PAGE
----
Additionally, singles are very judgmental, and during the mock academic conference, one of the presentations emphasize how insecurity is a flaw of our society that needs to be addressed. 42% of the singles judge their first date by their social media or profile picture, and this attitude contributes to the stigma that appearances are more important than personalities. Social media has only increased the insecurities of society in regards to looks, and the impact has reached the dating realm.

Feminism is a movement that is often misunderstood; in fact, 43% of the singles believe it has many different definitions. Feminism encourages the image of a strong independent woman, and many often translate this into the idea of single women who refuse to date men because they are do not rely on men. The misunderstandings of feminism can in a way discourage the whole romantic chivalrous side of dating, and the millennial generation appears to be the most approving of the feminist movement, which in turn can explain why dating is the least romantic when it concerns millennials.

Overall, the survey can be used as evidence in the research paper as inferences drawn from the statistics support main points of the argument. During the analysis of the survey, Match does project a certain bias towards online dating, emphasizing to the fact that online dating being popular is good, and this bias is logical. Match would not want to discourage the use of dating websites since the company is the original dating website. However, actual numbers from the survey are not biased; therefore, they can be used as evidence in support of the argument of the research paper. The argument is mainly about the millennial dating culture, and the statistics pertaining to the millennials are most relevant. Essentially, the thesis of the argument is that the characteristics implied in this survey are reflected in young adult dystopian novels.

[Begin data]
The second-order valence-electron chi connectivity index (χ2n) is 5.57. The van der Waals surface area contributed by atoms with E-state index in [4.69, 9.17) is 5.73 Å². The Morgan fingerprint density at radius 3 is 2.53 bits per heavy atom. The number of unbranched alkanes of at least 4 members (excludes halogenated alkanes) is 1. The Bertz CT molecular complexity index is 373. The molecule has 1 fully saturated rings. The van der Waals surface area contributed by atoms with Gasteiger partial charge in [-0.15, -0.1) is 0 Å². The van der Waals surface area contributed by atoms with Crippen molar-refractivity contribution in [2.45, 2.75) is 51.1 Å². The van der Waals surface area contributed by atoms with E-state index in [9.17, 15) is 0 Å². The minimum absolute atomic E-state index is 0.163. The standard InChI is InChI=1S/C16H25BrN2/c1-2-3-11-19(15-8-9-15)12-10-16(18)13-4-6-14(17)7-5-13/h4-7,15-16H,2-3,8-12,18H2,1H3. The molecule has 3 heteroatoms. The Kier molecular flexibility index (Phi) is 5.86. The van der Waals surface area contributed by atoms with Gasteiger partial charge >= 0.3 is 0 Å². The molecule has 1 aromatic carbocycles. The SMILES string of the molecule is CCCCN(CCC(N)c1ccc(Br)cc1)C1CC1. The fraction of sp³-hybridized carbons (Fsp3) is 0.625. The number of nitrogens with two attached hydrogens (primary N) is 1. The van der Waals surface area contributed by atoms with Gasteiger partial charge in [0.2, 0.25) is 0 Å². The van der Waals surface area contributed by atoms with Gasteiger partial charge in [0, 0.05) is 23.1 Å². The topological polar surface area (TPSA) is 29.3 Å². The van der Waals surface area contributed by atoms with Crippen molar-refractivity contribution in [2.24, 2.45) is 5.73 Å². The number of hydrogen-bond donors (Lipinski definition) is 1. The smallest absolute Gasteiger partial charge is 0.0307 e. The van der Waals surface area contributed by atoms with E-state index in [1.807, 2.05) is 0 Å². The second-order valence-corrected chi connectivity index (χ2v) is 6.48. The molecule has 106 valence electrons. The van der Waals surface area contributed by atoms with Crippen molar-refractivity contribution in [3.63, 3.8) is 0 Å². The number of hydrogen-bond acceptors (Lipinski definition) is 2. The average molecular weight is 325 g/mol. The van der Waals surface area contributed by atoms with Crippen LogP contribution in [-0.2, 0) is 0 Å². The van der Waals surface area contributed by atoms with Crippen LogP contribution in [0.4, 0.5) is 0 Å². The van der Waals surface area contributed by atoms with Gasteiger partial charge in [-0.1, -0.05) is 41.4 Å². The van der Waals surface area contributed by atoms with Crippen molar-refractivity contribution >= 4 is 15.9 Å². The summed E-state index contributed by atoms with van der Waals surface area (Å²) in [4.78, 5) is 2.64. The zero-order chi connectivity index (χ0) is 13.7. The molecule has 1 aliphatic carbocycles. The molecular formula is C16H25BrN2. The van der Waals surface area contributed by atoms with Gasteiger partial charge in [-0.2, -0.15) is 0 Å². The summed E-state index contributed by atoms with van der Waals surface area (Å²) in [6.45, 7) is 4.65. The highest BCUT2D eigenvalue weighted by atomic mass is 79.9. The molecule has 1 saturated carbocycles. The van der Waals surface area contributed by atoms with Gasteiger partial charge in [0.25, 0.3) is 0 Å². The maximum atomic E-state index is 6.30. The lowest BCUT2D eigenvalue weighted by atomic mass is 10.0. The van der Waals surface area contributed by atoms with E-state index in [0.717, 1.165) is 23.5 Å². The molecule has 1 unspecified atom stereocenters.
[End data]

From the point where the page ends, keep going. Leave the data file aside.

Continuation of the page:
“Singles in America Match Releases Largest Study on U.S. Single Population.” Multivu. Feb 6 2017.  www.multivu.com/players/English/8024551-match-7th-annual-singles-in-america-study/?c=y?. Accessed 13 March 2017.